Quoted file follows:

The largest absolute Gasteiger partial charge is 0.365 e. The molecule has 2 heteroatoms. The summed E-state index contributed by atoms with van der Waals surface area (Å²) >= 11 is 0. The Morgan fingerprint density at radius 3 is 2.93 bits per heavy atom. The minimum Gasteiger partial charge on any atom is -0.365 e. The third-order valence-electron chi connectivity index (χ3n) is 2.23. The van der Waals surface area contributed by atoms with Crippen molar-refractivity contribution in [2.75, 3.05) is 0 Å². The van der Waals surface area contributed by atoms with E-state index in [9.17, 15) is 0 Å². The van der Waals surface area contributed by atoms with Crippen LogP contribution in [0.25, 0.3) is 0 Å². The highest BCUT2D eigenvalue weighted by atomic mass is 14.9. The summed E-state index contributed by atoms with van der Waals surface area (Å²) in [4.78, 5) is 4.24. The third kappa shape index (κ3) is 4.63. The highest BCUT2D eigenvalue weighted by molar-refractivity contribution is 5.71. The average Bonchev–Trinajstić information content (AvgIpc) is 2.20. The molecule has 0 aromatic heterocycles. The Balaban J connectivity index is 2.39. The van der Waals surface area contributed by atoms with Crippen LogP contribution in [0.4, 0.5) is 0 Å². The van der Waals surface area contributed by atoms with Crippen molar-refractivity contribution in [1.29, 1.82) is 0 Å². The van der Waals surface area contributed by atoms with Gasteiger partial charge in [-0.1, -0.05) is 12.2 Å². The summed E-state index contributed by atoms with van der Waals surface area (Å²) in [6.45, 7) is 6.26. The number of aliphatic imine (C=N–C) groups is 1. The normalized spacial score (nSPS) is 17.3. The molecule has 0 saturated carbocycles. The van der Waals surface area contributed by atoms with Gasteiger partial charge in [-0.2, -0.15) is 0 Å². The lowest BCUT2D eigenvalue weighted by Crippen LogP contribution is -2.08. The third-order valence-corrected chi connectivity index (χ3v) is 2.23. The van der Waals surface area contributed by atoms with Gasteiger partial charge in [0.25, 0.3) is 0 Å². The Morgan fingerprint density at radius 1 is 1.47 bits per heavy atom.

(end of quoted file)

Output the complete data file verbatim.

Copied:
The largest absolute Gasteiger partial charge is 0.365 e. The molecule has 2 heteroatoms. The summed E-state index contributed by atoms with van der Waals surface area (Å²) >= 11 is 0. The Morgan fingerprint density at radius 3 is 2.93 bits per heavy atom. The minimum Gasteiger partial charge on any atom is -0.365 e. The third-order valence-electron chi connectivity index (χ3n) is 2.23. The van der Waals surface area contributed by atoms with Crippen molar-refractivity contribution in [2.75, 3.05) is 0 Å². The van der Waals surface area contributed by atoms with E-state index in [9.17, 15) is 0 Å². The van der Waals surface area contributed by atoms with Crippen LogP contribution in [0.25, 0.3) is 0 Å². The highest BCUT2D eigenvalue weighted by atomic mass is 14.9. The summed E-state index contributed by atoms with van der Waals surface area (Å²) in [4.78, 5) is 4.24. The third kappa shape index (κ3) is 4.63. The highest BCUT2D eigenvalue weighted by molar-refractivity contribution is 5.71. The average Bonchev–Trinajstić information content (AvgIpc) is 2.20. The molecule has 0 aromatic heterocycles. The Balaban J connectivity index is 2.39. The van der Waals surface area contributed by atoms with Crippen LogP contribution in [0.4, 0.5) is 0 Å². The van der Waals surface area contributed by atoms with Crippen molar-refractivity contribution in [1.29, 1.82) is 0 Å². The van der Waals surface area contributed by atoms with Gasteiger partial charge in [-0.1, -0.05) is 12.2 Å². The summed E-state index contributed by atoms with van der Waals surface area (Å²) in [6.45, 7) is 6.26. The number of aliphatic imine (C=N–C) groups is 1. The normalized spacial score (nSPS) is 17.3. The molecule has 0 saturated carbocycles. The van der Waals surface area contributed by atoms with Gasteiger partial charge in [-0.2, -0.15) is 0 Å². The lowest BCUT2D eigenvalue weighted by Crippen LogP contribution is -2.08. The third-order valence-corrected chi connectivity index (χ3v) is 2.23. The van der Waals surface area contributed by atoms with Gasteiger partial charge in [0.25, 0.3) is 0 Å². The Morgan fingerprint density at radius 1 is 1.47 bits per heavy atom.